Bruno Torfs

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The original and unique artworks of sculptor and painter Bruno Torfs continues to bring joy and inspiration to visitors from all over the world. Nestled amongst the luscious rainforest setting lives a collection of unforgettable characters lovingly hand crafted by Bruno from clay and fired onsite in his kiln. Bruno has created a world rich with fantasy and insightful beauty derived from his imagination and inspired by his intrepid journeys to some the world most intriguing and remote regions. See video

Unfortunately on the 7th of February 2009 a bushfire raged through the township, decimating everything in its path without mercy and claimed the lives of our friends and neighbours indiscriminately. Bruno was extremely lucky to survive and the rest of the family are safe and well. Bruno’s home and art gallery were unfortunately completely destroyed in the blaze.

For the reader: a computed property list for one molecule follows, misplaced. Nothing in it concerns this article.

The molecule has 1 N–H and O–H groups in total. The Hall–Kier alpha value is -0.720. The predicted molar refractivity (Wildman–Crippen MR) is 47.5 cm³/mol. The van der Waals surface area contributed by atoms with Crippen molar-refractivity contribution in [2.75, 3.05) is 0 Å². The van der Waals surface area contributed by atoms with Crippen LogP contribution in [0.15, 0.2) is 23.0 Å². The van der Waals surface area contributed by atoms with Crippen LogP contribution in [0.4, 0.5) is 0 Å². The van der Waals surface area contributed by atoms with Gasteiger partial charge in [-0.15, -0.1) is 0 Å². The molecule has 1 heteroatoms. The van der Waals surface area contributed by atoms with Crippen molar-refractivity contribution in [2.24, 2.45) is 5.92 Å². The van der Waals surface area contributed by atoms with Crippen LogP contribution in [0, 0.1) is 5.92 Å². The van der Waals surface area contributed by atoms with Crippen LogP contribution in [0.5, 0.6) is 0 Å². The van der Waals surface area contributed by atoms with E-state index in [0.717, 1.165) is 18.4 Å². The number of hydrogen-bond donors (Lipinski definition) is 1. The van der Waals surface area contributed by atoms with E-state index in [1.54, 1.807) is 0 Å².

Bruno chose to stay in Marysville to rebuild his home and restore the gardens. Bruno’s passion to share his love of art and the story of life with the world has not been damaged by the fires, in fact you would almost say it has been forged anew by the flames that nearly took it all away. Whether you are new to Bruno’s works or a friend from way back, rest assured that this is far from the end of anything, it is just the beginning of something even more special.


Kohlene Hendrickson